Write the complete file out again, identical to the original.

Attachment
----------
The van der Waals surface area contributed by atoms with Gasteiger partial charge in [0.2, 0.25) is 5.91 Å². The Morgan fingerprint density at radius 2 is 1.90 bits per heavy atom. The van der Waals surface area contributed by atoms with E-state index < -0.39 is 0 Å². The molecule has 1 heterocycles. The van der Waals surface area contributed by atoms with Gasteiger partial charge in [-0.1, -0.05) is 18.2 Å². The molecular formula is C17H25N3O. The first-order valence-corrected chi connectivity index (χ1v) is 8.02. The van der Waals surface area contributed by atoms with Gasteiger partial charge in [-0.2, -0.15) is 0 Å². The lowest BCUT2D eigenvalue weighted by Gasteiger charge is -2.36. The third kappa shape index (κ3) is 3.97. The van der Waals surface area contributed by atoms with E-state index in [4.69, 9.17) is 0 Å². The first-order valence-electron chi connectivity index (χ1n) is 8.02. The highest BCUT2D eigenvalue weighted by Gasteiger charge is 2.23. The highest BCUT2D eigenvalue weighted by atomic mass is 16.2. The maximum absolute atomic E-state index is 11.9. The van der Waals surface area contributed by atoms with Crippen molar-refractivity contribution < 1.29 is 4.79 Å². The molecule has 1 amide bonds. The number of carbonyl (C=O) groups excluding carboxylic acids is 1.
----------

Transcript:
The van der Waals surface area contributed by atoms with Gasteiger partial charge in [0.2, 0.25) is 5.91 Å². The Morgan fingerprint density at radius 2 is 1.90 bits per heavy atom. The van der Waals surface area contributed by atoms with E-state index < -0.39 is 0 Å². The molecule has 1 heterocycles. The van der Waals surface area contributed by atoms with Gasteiger partial charge in [-0.1, -0.05) is 18.2 Å². The molecular formula is C17H25N3O. The first-order valence-corrected chi connectivity index (χ1v) is 8.02. The van der Waals surface area contributed by atoms with Gasteiger partial charge in [-0.2, -0.15) is 0 Å². The lowest BCUT2D eigenvalue weighted by Gasteiger charge is -2.36. The third kappa shape index (κ3) is 3.97. The van der Waals surface area contributed by atoms with E-state index in [4.69, 9.17) is 0 Å². The first-order valence-electron chi connectivity index (χ1n) is 8.02. The highest BCUT2D eigenvalue weighted by Gasteiger charge is 2.23. The highest BCUT2D eigenvalue weighted by atomic mass is 16.2. The maximum absolute atomic E-state index is 11.9. The van der Waals surface area contributed by atoms with Crippen molar-refractivity contribution < 1.29 is 4.79 Å². The molecule has 1 amide bonds. The number of carbonyl (C=O) groups excluding carboxylic acids is 1.